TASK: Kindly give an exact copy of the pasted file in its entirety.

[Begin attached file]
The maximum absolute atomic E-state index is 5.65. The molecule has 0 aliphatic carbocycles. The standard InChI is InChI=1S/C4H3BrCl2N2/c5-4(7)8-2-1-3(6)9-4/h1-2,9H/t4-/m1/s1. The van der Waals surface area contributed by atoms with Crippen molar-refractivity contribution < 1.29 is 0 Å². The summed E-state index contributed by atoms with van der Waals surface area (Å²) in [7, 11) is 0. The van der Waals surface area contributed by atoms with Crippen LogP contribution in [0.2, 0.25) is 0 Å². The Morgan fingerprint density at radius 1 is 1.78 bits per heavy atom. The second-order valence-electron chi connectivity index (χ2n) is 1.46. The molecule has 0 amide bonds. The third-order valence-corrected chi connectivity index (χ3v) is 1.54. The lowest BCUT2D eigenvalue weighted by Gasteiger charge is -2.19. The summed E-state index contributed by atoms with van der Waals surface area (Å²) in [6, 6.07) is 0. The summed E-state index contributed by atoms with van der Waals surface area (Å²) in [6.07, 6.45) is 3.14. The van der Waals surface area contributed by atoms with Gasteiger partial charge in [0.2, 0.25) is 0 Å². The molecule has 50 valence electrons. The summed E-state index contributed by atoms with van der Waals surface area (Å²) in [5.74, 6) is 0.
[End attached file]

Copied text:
The maximum absolute atomic E-state index is 5.65. The molecule has 0 aliphatic carbocycles. The standard InChI is InChI=1S/C4H3BrCl2N2/c5-4(7)8-2-1-3(6)9-4/h1-2,9H/t4-/m1/s1. The van der Waals surface area contributed by atoms with Crippen molar-refractivity contribution < 1.29 is 0 Å². The summed E-state index contributed by atoms with van der Waals surface area (Å²) in [7, 11) is 0. The van der Waals surface area contributed by atoms with Crippen LogP contribution in [0.2, 0.25) is 0 Å². The Morgan fingerprint density at radius 1 is 1.78 bits per heavy atom. The second-order valence-electron chi connectivity index (χ2n) is 1.46. The molecule has 0 amide bonds. The third-order valence-corrected chi connectivity index (χ3v) is 1.54. The lowest BCUT2D eigenvalue weighted by Gasteiger charge is -2.19. The summed E-state index contributed by atoms with van der Waals surface area (Å²) in [6, 6.07) is 0. The summed E-state index contributed by atoms with van der Waals surface area (Å²) in [6.07, 6.45) is 3.14. The van der Waals surface area contributed by atoms with Gasteiger partial charge in [0.2, 0.25) is 0 Å². The molecule has 50 valence electrons. The summed E-state index contributed by atoms with van der Waals surface area (Å²) in [5.74, 6) is 0.